Bomb Cyclone and Atmospheric River Hit the Pacific Northwest
The Pacific Northwest experienced a memorable series of storms in late Oct. 2021 as several low-pressure systems rolled in from the northeast Pacific Ocean. One of the systems was classified by meteorologists as a “bomb cyclone”, meaning that its central pressure (an indication of storm strength) had dropped particularly rapidly in a short time period. At its minimum pressure (highest strength), the system was reported by the National Weather Service to have had the lowest pressure of a system over the northeastern Pacific Ocean since reliable observations began in 1974. The system was notable not just for its low central pressure, but for its occurrence together with an atmospheric river. Atmospheric rivers are narrow corridors of water vapor that are transported through the atmosphere from warm, tropical regions to cooler, poleward regions, and are responsible for as much as half of a given year’s precipitation in regions such as central California.
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This animation shows precipitation rates (blue/yellow shading) and accumulations (green/purple shading) during the 10-day period of Oct. 17 - 26, 2021, from NASA’s multi-satellite IMERG product, overlaid on cloudiness data (white/gray shading) from infrared observations from geosynchronous satellites. Massive, arching rainbands (blue shading) that accompany low-pressure systems over the Northeast Pacific Ocean can be seen traveling eastward, delivering much-needed precipitation to the Pacific Northwest coast and central California, which was suffering from an extreme drought and an unusually long wildfire season. By Oct. 24 - 25, the “bomb cyclone” system’s center could be seen rotating not far off the coast from Seattle, while the atmospheric river along its southern edge dumped precipitation first across northern California, then southward past the San Francisco Bay Area. The National Weather Service reported that many parts of northern California received over 4 inches of rain, broadly consistent with IMERG estimates, shown in shades of purple. As the precipitation moved further inland, some of it fell as snow as it reached the mountains, giving a head start to the snowpack that is critical to California’s water supply. According to the National Weather Service, 1 - 2 feet of snow fell in parts of the Sierra Nevada mountains, while the Cascades further north received smaller amounts.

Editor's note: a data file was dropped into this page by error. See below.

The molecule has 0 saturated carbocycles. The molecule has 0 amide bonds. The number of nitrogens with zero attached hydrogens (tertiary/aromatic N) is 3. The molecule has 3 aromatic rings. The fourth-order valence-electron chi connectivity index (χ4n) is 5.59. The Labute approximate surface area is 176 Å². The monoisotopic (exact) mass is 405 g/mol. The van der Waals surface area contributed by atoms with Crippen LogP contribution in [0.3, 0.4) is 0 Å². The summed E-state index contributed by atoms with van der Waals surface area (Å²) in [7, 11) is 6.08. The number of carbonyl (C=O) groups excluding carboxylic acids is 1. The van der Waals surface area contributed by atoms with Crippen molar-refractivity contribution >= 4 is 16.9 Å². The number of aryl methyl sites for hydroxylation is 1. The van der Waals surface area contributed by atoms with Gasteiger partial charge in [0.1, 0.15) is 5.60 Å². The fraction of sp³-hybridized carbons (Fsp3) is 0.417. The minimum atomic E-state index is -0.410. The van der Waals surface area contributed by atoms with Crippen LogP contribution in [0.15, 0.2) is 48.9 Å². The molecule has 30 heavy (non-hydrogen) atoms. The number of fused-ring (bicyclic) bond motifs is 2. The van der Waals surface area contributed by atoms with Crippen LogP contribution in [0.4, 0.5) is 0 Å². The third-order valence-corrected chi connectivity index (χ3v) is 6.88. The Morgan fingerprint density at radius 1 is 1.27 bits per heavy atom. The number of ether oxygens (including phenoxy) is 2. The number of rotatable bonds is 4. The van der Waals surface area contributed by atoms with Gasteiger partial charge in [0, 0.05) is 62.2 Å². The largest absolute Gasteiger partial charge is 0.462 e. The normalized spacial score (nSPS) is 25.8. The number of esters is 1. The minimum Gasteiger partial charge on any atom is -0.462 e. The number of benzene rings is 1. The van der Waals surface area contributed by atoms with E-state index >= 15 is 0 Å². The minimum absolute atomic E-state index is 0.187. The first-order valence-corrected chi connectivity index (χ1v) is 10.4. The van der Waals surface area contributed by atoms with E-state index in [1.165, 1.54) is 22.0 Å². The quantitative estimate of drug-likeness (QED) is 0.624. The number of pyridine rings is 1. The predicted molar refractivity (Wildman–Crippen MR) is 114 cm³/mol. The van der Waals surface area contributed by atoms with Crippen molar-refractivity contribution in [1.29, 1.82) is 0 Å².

NASA’s IMERG data product offers near real-time, global coverage of precipitation across land as well as the ocean, allowing for a complete picture of the development of extreme weather such as bomb cyclone and atmospheric river systems. This allows meteorologists and water resource managers the ability to better plan for the arrival of such events and contributes to better forecasting of future weather extremes.
Animation and story by Jason West (NASA GSFC / PPS / KBR, Inc.)